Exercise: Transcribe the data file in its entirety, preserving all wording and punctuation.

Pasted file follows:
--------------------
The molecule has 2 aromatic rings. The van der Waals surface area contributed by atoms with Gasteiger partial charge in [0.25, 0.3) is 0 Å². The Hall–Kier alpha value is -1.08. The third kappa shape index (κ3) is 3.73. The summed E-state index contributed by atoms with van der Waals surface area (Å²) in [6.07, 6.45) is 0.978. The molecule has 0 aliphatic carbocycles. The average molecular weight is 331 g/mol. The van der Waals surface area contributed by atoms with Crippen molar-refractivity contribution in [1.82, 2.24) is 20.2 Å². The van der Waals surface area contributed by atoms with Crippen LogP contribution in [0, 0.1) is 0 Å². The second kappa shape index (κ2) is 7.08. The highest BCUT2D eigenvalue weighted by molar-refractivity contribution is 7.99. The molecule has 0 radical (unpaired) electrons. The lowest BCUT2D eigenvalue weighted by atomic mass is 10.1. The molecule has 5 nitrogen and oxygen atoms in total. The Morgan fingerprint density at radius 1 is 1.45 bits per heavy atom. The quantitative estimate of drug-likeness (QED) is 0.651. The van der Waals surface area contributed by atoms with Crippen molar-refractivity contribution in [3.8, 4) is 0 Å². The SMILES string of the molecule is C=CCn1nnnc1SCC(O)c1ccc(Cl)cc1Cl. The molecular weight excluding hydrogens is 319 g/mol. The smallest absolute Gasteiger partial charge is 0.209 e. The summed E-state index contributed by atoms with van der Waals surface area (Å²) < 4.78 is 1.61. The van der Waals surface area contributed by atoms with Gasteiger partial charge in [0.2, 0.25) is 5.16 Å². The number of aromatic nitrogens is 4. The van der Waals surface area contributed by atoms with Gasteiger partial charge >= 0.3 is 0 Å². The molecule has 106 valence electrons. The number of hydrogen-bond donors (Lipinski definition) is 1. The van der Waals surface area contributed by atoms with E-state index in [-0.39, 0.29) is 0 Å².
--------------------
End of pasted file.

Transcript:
The molecule has 2 aromatic rings. The van der Waals surface area contributed by atoms with Gasteiger partial charge in [0.25, 0.3) is 0 Å². The Hall–Kier alpha value is -1.08. The third kappa shape index (κ3) is 3.73. The summed E-state index contributed by atoms with van der Waals surface area (Å²) in [6.07, 6.45) is 0.978. The molecule has 0 aliphatic carbocycles. The average molecular weight is 331 g/mol. The van der Waals surface area contributed by atoms with Crippen molar-refractivity contribution in [1.82, 2.24) is 20.2 Å². The van der Waals surface area contributed by atoms with Crippen LogP contribution in [0, 0.1) is 0 Å². The second kappa shape index (κ2) is 7.08. The highest BCUT2D eigenvalue weighted by molar-refractivity contribution is 7.99. The molecule has 0 radical (unpaired) electrons. The lowest BCUT2D eigenvalue weighted by atomic mass is 10.1. The molecule has 5 nitrogen and oxygen atoms in total. The Morgan fingerprint density at radius 1 is 1.45 bits per heavy atom. The quantitative estimate of drug-likeness (QED) is 0.651. The van der Waals surface area contributed by atoms with Crippen molar-refractivity contribution in [3.8, 4) is 0 Å². The SMILES string of the molecule is C=CCn1nnnc1SCC(O)c1ccc(Cl)cc1Cl. The molecular weight excluding hydrogens is 319 g/mol. The smallest absolute Gasteiger partial charge is 0.209 e. The summed E-state index contributed by atoms with van der Waals surface area (Å²) < 4.78 is 1.61. The van der Waals surface area contributed by atoms with Gasteiger partial charge in [0.2, 0.25) is 5.16 Å². The number of aromatic nitrogens is 4. The van der Waals surface area contributed by atoms with Gasteiger partial charge >= 0.3 is 0 Å². The molecule has 106 valence electrons. The number of hydrogen-bond donors (Lipinski definition) is 1. The van der Waals surface area contributed by atoms with E-state index in [-0.39, 0.29) is 0 Å².